Alicia is a PhD candidate in Computer Science affiliated with the Berkeley AI Research (BAIR) Lab. She focuses on optimization, new computational models, and algorithms for machine learning, with a focus on efficiency and robustness.
Why I’m Here I am a Ph.D. EECS student in Professors Kris Pister’s lab. My research area is low power wireless radios. My vision is to make wireless sensors 5 times smaller than a grain of rice while making it reliable and robust enough to use. I believe that our society could benefit greatly from having small affordable sensors to make informed decisions on fires, natural disasters, etc. About Me I am a Ph.D. student in EECS focused on integrated circuit design for low power wireless radios. I enjoy dancing salsa/bachata, biking, running, rock climbing and playing guitar.
I am an undergraduate student studying computer science and physics who is interested in using these two fields to better understand our immune system. I leverage multi-omics single cell datasets from patients with immune-mediated diseases to increase our understanding of pathogenesis in these diseases. Since these datasets are heavily influenced by biases and patient heterogeneity, I am also developing computational methods for analyzing these datasets more robustly. After college, I hope to pursue a PhD in computational biology and continue using computational tools to help treat immune-mediated diseases.
I’m a 2nd-year Ph.D. student in Computer Science affiliated with the CS Theory Group and the Berkeley AI Research (BAIR) Lab. I do research in theoretical computer science (TCS), artificial intelligence (AI), mathematical economics, and their intersections. Most recently, graph theory, algorithmic game theory, statistical learning, and combinatorial optimization. I also think about how tools and techniques from TCS, AI, and economic design can yield insights about and help solve important societal problems.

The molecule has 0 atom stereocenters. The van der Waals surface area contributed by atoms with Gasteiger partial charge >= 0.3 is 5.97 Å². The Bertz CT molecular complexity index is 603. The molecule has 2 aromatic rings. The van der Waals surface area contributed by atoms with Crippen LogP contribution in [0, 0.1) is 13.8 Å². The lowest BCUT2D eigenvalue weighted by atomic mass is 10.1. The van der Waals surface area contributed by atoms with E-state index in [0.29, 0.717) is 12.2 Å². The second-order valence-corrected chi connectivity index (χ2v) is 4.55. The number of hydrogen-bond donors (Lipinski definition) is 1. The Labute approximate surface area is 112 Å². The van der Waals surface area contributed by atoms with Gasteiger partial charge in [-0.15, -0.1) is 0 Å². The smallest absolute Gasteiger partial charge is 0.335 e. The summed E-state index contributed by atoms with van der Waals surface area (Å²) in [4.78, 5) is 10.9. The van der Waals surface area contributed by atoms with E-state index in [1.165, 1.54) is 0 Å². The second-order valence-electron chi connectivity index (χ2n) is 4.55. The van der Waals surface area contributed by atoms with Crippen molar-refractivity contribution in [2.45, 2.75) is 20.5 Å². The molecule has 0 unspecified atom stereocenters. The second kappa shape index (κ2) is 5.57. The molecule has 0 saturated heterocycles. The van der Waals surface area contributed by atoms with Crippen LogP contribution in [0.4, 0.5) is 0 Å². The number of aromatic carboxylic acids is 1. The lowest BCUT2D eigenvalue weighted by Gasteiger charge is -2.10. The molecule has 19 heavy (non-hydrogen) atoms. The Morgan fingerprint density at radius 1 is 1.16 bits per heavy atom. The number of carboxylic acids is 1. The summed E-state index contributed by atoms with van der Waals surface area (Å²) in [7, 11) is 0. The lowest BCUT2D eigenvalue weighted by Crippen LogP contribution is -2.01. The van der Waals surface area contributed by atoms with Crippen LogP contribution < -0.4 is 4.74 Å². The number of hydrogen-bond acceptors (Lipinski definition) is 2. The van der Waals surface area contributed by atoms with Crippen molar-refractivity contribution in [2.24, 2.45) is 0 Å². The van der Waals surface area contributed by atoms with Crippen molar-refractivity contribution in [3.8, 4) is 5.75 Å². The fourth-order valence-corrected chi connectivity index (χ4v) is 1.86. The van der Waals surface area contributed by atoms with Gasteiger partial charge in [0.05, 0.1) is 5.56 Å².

I grew up in Lagos, Nigeria before moving to the US in 2017 to attend Oberlin College and Conservatory, from which, I graduated in May 2021 with a BA in Math and Computer Science (Highest Honors). In my spare time, I’m an avid enjoyer of fantasy novels, manga/manhwa, comics, and world history.
Ritwik is a second year Ph.D. student at UC Berkeley focused on efficient computer vision for humanitarian assistance and disaster response, and technology-policy co-design to ensure the safe and reliable use of these technologies in developing countries. Ritwik’s research has been used widely by over a hundred organizations such as CAL FIRE and the United Nations.
2nd year Vision Science PhD student, studying theoretical neuroscience advised by Bruno Olshausen.
I am a PhD candidate in EECS studying next generation power converters to enable electric aircrafts and future space travel.
I’m a PhD student in EECS. I currently work on accelerating computational chemistry with machine learning
I’m a graduate student studying Micro Electro Mechanical Systems (MEMS) who has worked on medical devices and transformative micro switches. I grew up in Santa Barbara and Mariposa: two very different places in California. I didn’t code nor take a physics class until undergrad and actually chose my focus in electrical engineering because I mistakenly thought that my grandpa was an electrical engineer. He did work for HP, but in the marketing department. Nevertheless, I thrived as an EE at UC Santa Barbara, and made the switch from III-V devices to MEMS in graduate school. The physics at the micro scale interests me because so much is counterintuitive, when compared to macro-physics, and can greatly impact our daily lives. I’m striving to make positive impacts with my work and life.
I am a PhD student in EECS working on integrated circuits for biomedical applications. My research focuses on the development of electronic platforms for cancer diagnosis and treatment by utilizing electromagnetic waves for sensing and stimulating biological samples at the single cell and tissue levels.